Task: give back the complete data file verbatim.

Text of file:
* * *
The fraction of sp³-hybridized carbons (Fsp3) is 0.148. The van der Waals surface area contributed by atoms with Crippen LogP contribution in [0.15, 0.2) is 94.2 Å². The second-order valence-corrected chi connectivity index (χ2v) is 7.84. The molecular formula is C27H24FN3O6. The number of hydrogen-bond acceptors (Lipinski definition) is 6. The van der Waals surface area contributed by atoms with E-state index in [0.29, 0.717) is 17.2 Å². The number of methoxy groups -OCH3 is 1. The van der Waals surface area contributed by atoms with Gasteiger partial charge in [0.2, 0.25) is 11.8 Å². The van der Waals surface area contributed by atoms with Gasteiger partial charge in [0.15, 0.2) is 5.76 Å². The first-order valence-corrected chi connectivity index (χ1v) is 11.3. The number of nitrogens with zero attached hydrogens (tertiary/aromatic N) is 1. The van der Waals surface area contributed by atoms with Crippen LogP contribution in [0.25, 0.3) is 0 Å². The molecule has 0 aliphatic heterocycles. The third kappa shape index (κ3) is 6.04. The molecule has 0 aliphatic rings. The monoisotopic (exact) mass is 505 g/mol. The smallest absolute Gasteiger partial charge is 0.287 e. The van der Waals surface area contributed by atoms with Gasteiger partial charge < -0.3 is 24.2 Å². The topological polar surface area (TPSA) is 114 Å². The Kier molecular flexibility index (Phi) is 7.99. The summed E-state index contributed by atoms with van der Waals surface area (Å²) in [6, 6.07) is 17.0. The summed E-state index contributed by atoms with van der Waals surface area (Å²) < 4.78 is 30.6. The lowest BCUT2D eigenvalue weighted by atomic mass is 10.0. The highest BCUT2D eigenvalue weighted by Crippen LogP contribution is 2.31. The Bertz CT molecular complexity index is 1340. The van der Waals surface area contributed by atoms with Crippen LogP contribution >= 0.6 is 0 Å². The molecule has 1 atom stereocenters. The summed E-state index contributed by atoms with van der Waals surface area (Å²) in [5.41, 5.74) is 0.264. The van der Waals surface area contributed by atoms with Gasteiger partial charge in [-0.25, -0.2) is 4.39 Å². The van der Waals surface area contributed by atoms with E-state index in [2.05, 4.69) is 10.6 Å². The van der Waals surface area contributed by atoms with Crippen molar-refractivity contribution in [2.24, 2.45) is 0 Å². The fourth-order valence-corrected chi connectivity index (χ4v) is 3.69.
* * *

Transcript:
The fraction of sp³-hybridized carbons (Fsp3) is 0.148. The van der Waals surface area contributed by atoms with Crippen LogP contribution in [0.15, 0.2) is 94.2 Å². The second-order valence-corrected chi connectivity index (χ2v) is 7.84. The molecular formula is C27H24FN3O6. The number of hydrogen-bond acceptors (Lipinski definition) is 6. The van der Waals surface area contributed by atoms with E-state index in [0.29, 0.717) is 17.2 Å². The number of methoxy groups -OCH3 is 1. The van der Waals surface area contributed by atoms with Gasteiger partial charge in [0.2, 0.25) is 11.8 Å². The van der Waals surface area contributed by atoms with Gasteiger partial charge in [0.15, 0.2) is 5.76 Å². The first-order valence-corrected chi connectivity index (χ1v) is 11.3. The number of nitrogens with zero attached hydrogens (tertiary/aromatic N) is 1. The van der Waals surface area contributed by atoms with Crippen LogP contribution in [0.25, 0.3) is 0 Å². The molecule has 0 aliphatic heterocycles. The third kappa shape index (κ3) is 6.04. The molecule has 0 aliphatic rings. The monoisotopic (exact) mass is 505 g/mol. The smallest absolute Gasteiger partial charge is 0.287 e. The van der Waals surface area contributed by atoms with Gasteiger partial charge < -0.3 is 24.2 Å². The topological polar surface area (TPSA) is 114 Å². The Kier molecular flexibility index (Phi) is 7.99. The summed E-state index contributed by atoms with van der Waals surface area (Å²) in [6, 6.07) is 17.0. The summed E-state index contributed by atoms with van der Waals surface area (Å²) < 4.78 is 30.6. The lowest BCUT2D eigenvalue weighted by atomic mass is 10.0. The highest BCUT2D eigenvalue weighted by Crippen LogP contribution is 2.31. The Bertz CT molecular complexity index is 1340. The van der Waals surface area contributed by atoms with Crippen LogP contribution >= 0.6 is 0 Å². The molecule has 1 atom stereocenters. The summed E-state index contributed by atoms with van der Waals surface area (Å²) in [5.41, 5.74) is 0.264. The van der Waals surface area contributed by atoms with Gasteiger partial charge in [-0.25, -0.2) is 4.39 Å². The van der Waals surface area contributed by atoms with E-state index in [2.05, 4.69) is 10.6 Å². The van der Waals surface area contributed by atoms with Crippen molar-refractivity contribution in [2.24, 2.45) is 0 Å². The fourth-order valence-corrected chi connectivity index (χ4v) is 3.69.